A yellow-headed blackbird stuffs his beak full of insects, destined for his hungry family back at the nest, as he straddles plants just above the waterline. Taken at Long Lake at Ridgefield National Wildlife Refuge in May 2011, the yellow-heads didn’t often come as close as the more ubiquitous red-wings but it was such a treat when they did.
While on a visit to Ridgefield on a rainy Christmas in 2011, I accidentally took a short nap while in a pullout beside Rest Lake (I mean, given the name of the lake, hardly my fault) which meant I was lucky enough to be in the right position when driving past the meadow that I got to spend quite a while watching a coyote hunting voles in the rain. It’s what I loved about the auto tour, getting to watch animals behave naturally at relatively close distances without disturbing them.
These pictures are a bit bittersweet as while I got to watch the family at length multiple times that winter, my pictures from a couple of months later would be my last photos of coyotes at the refuge as they were shot to create a safer haven for the threatened Columbian white-tailed deer that were about to be transplanted. Thankfully the deer seemed to be establishing themselves by the time I had to say goodbye to the refuge so hopefully coyotes have been allowed back since.
I’m not sure the many Townsend’s voles in the meadows around the refuge missed the coyotes, although perhaps they didn’t notice given the wide variety of predators that ate them. It was always a little hard to watch through the big lens as one little life was snuffed out, even knowing it allowed another life to continue. I always hoped to photograph a vole on its own but I only ever managed to catch them when something else caught them first.
A great egret hunts in the last light of the day. The sun was setting but its direct rays were already blocked in this channel, leaving a nice soft light. I didn’t expect the egret to catch much but it caught three bullfrogs in quick succession. I don’t know how many more it caught before calling it quits as at that point I had to leave both because the light was gone and to get out of the refuge before the automatic gate closed for the night.
I didn’t have much exposure to great blue herons before I moved to Oregon years ago, but the ones I had seen hunted in bodies of water, so I was rather surprised when I moved here and saw herons frequently hunting on land. This young heron, as you can see from its muddy beak, was hunting for voles in a meadow. There’s a little bit of blood at the base of its beak, I’m not sure if it’s from the heron or one of its victims.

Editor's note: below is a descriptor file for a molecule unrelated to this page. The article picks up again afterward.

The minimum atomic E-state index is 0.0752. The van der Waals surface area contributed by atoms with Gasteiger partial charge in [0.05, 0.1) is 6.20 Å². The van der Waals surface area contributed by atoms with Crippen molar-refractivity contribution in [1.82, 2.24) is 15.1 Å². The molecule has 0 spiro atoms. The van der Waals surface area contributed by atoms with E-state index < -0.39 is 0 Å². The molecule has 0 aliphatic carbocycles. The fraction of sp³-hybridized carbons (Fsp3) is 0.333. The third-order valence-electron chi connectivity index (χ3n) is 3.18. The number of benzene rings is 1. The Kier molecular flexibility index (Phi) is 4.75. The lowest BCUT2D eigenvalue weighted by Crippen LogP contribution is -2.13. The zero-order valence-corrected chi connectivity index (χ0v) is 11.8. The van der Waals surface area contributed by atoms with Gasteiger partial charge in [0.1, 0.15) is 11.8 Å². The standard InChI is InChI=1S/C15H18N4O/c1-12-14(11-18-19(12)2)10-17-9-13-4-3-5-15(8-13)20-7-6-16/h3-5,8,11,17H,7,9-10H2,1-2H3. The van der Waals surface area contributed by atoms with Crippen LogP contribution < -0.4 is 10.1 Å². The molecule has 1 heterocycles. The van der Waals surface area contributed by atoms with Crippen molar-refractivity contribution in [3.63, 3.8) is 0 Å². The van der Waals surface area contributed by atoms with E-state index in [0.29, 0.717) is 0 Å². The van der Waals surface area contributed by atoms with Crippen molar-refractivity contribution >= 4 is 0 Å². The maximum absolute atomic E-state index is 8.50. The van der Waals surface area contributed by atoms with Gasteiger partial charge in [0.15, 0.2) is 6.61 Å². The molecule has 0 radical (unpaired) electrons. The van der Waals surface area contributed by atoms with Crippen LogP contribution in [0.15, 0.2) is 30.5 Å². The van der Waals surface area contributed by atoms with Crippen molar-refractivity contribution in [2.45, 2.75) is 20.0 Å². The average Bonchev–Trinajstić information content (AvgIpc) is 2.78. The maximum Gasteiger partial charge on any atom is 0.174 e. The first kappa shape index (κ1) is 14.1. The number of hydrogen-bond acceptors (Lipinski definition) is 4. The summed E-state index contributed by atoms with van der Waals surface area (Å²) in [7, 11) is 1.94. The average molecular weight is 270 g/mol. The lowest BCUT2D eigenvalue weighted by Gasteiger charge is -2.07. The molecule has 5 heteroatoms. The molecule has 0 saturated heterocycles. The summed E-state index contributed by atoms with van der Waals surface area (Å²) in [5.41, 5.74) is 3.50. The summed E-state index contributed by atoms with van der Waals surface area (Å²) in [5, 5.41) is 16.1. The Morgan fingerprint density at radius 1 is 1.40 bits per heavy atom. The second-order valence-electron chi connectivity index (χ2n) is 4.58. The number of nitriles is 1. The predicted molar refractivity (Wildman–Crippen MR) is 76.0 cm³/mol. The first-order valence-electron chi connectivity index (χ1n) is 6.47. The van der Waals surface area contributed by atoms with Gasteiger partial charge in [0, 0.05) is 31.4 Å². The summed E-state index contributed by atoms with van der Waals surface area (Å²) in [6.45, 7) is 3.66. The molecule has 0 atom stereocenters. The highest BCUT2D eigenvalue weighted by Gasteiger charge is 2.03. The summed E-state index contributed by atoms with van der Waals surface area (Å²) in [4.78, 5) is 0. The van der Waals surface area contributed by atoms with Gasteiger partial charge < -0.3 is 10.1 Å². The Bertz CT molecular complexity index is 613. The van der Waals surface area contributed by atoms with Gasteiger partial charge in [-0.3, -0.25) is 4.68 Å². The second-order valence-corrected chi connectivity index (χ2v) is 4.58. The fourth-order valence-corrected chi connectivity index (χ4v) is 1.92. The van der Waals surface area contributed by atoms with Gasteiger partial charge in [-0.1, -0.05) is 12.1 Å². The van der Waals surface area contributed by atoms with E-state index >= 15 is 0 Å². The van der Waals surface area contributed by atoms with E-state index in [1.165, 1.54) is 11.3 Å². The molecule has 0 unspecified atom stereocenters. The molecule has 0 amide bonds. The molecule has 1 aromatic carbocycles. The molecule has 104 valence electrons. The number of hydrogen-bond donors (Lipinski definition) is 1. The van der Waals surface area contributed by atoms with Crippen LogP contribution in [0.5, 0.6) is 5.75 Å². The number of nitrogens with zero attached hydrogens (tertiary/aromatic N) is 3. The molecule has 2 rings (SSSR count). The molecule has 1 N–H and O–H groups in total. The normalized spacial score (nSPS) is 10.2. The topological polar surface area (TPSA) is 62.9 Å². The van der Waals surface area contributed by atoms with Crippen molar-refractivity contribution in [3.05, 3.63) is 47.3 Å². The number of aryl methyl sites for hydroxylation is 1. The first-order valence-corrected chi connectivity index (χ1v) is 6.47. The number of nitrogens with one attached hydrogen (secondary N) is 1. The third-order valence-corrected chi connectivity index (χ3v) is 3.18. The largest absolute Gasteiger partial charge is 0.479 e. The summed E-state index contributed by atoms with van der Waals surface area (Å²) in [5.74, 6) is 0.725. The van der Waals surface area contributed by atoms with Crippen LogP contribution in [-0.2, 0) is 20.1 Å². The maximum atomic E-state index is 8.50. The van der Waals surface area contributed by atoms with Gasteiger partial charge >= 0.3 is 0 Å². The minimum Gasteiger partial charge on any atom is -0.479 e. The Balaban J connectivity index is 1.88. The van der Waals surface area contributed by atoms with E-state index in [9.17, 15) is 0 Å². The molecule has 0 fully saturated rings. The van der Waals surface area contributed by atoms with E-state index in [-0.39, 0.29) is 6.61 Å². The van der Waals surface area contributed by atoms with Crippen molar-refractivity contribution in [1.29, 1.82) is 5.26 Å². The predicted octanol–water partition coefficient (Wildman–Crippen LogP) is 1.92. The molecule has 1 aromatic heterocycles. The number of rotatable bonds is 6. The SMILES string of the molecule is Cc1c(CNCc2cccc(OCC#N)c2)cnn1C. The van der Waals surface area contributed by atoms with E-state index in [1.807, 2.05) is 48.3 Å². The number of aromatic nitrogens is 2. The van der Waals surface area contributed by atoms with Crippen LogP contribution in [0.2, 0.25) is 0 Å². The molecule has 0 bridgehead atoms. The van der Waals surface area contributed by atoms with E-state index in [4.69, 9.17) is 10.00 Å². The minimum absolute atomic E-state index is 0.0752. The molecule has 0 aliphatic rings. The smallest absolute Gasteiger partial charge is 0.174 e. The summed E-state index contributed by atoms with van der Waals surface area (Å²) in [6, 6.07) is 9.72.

Although I failed in my quest to find a bittern in the frost on the last day of 2010, the first day of 2011 rewarded me with a bittern on the ice — a hunting bittern on the ice. The day started out promising when I glimpsed a blacktail buck on the drive down through the canyon and onto the refuge at Ridgefield, but after putting on a show the day before the rest of the animals seemed to be sleeping in. While the early hours weren’t crowded, as the morning wore on the visitors picked up rapidly and the big lens attracted a small crowd whenever I stopped.
On the far side of the refuge, I like to drive slowly along Rest Lake to look for bitterns, so I pulled over to let an approaching car past so that I could move at my own pace. Even as I was pulling over I noticed this bittern down below in the frozen channel and settled in to watch. Within moments the bittern struck into the grass and brought out this terrified vole. Bitterns often like to dunk their prey in the water and so it gingerly stepped down the rim of ice, struggling not to slip, and then dunked the vole into the water. Or tried to at least, but failed, since the water in this section was still frozen. It seemed mystified for a moment and stood motionless before eating its meal undunked.
After taking a few environmental portraits of the bittern on the ice, I moved ahead just slightly to another nice location and waited for the bittern to come past. But a Land Rover came up behind me and the couple got out of their car (a no-no on the auto tour during the winter) to set up their scope to view the distant ducks and swans. Not surprisingly I didn’t see the bittern again.
When I got to the end of the auto tour, I was going to go around again but my heart sank when I saw a nearly solid line of cars between Horse and South Quigley Lakes. I learned my lesson from Christmas day, when I should have left when it got over-crowded but didn’t, and headed home. Ellie got an extra walk and playtime in the park, and extra hedgehogging as well, so all-in-all a fantastic start to the year for everyone but the vole.
One of the stories at Ridgefield this winter has been the American bitterns which have been putting on a show at several spots around the auto tour during many of my visits. I’ve always been on the lookout for bitterns so I’m not sure why I’ve had so much success watching them hunt lately, although it may have something to do with the fact that I spent far more time at the refuge over the Christmas break than I usually do. This bittern was mostly snagging small fish as it worked the channel beside Rest Lake, but at one point it stopped and started wiggling its neck side to side and then struck into the middle of the channel, bringing up this bullfrog. Bullfrogs themselves are voracious predators and, since they aren’t native to the Northwest, have combined with habitat loss to cause problems for some of our natives. This little bittern was doing its part to turn the tables and win one for the home team.